How to stay on top of your product development and easily organize your FDA and CE submission
If you have any software on your device, and who doesn’t these days, Traceability Matrix (TM) is one of your best friends.
Traceability is required by regulations.
For FDA, 510(k), DeNovo, or PMA, traceability is required as part of your Design History File (DHF). Soup to nuts, they expect you to demonstrate how everything is connected, where and how the requirements are met.
For the CE mark, the requirements are similar, if not the same!
Failure to ensure complete documentation traceability is one of the FDA’s top 5 violations.
A non-compliant FDA or CE audit is expensive no matter who you are… small or large, but especially if you are a startup.
“Insufficient documentation of design input requirements as required by 21 CFR 820.30(c) . . . your firm has not defined and documented clear, appropriate design input requirements . . .”
Another costly mistake is to assume that an FDA inspector will review only the most recent design history files and not the entire history, documented history. You need to document everything, from the beginning to the end of the project. Each document should show details, approval history, revisions…
“Unable to create a design history file as required by 21 CFR 820.30… your firm does not have a design history file (DHF) for the device prior to this device release and there is only one (1) publication of a DHF record . “
So how do we avoid disaster?
A tracking matrix can be very difficult to create, it can take months to compile by hand, especially without the right tool. Creating and maintaining a TM can be time consuming and difficult, not to mention all those messy spreadsheets and ongoing update issues! And be real, no one will help you!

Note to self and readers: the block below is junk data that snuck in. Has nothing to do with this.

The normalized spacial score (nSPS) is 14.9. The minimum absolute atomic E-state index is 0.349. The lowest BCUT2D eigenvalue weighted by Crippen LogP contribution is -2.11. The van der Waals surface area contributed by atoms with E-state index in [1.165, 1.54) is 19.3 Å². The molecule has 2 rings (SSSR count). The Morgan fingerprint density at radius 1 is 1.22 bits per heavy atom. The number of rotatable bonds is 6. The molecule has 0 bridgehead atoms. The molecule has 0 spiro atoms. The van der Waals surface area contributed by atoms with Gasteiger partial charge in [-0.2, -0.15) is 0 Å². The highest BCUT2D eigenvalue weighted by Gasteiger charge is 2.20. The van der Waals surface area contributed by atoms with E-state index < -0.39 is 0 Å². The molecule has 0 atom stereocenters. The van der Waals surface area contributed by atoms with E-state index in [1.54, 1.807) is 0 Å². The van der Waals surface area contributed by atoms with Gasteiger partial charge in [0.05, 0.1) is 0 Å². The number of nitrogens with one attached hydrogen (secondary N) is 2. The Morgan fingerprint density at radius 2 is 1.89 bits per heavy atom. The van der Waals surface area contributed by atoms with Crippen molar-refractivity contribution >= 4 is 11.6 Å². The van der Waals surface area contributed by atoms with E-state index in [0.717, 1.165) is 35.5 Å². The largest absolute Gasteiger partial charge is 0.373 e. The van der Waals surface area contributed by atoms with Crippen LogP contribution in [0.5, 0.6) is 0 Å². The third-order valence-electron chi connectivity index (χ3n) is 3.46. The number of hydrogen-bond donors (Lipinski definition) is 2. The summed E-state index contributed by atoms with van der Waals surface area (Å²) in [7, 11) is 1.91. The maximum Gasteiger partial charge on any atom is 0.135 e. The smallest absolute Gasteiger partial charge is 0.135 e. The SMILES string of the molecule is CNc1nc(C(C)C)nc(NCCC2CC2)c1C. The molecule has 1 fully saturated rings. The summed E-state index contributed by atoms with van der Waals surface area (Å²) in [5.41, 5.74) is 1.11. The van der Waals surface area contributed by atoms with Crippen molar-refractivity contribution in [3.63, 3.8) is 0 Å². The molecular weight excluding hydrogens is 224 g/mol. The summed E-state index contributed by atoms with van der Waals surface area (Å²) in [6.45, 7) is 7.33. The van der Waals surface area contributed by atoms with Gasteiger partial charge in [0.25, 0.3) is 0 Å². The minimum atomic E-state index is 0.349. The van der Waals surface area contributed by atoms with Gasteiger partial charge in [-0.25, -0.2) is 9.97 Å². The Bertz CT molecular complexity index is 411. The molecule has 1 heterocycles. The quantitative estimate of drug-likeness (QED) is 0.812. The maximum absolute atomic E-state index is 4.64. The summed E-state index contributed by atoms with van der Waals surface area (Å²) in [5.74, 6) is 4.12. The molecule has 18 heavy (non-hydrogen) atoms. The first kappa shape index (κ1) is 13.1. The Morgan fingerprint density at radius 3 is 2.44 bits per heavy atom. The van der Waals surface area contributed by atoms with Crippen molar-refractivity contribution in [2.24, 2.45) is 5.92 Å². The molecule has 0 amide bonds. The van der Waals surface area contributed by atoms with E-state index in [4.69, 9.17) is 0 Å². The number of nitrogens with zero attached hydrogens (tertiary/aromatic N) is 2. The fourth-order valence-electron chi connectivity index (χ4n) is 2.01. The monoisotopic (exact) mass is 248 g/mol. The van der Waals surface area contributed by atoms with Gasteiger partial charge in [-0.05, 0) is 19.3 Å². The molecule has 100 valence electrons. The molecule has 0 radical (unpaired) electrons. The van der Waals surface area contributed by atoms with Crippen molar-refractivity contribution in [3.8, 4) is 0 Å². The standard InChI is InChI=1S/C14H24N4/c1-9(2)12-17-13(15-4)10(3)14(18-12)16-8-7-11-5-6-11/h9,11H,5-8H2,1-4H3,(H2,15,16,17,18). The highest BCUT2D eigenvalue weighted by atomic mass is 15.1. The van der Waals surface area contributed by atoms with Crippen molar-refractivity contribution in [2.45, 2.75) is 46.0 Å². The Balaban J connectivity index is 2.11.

With the right tool, TM can significantly reduce your project risk and set the stage for your product lifecycle – not to mention make your job easier and put you in control of your project.
Use QMS software with an integrated tracking matrix that allows you to build a matrix for all your medical device regulatory needs. This will be the cornerstone of the DHF or CE technical file.
Each entry should be organized and should show the details, revisions, history and marked links from the beginning of the project.
What you need is a tracking matrix that is fully integrated into project and quality management.
You’ll never start another device project without it again. This will make your regulatory life a lot easier.
Prove your claim that you follow recognized industry validation practices with the Traceability Matrix.
Build your tracking matrix as you develop your product… on the go.
Adequate record keeping is one of the most important parts of regulatory compliance. So organize it!
Demonstrate that the project was developed in accordance with an approved project plan and the requirements of 21CFR 820
Ensure requirements and documentation are completed and completed. With the Traceability Matrix, you will be able to look far back, to the very beginning of the project and be sure and confident that you have met all the requirements.
Don’t underestimate the power of the Traceability Matrix, if it becomes part of your and your team’s daily work, it will surely be one of your most loyal tools in the FDA clearance process.
Comply with the regulations, not because it’s mandated by the FDA, but because it makes good business sense and helps keep you from going crazy!
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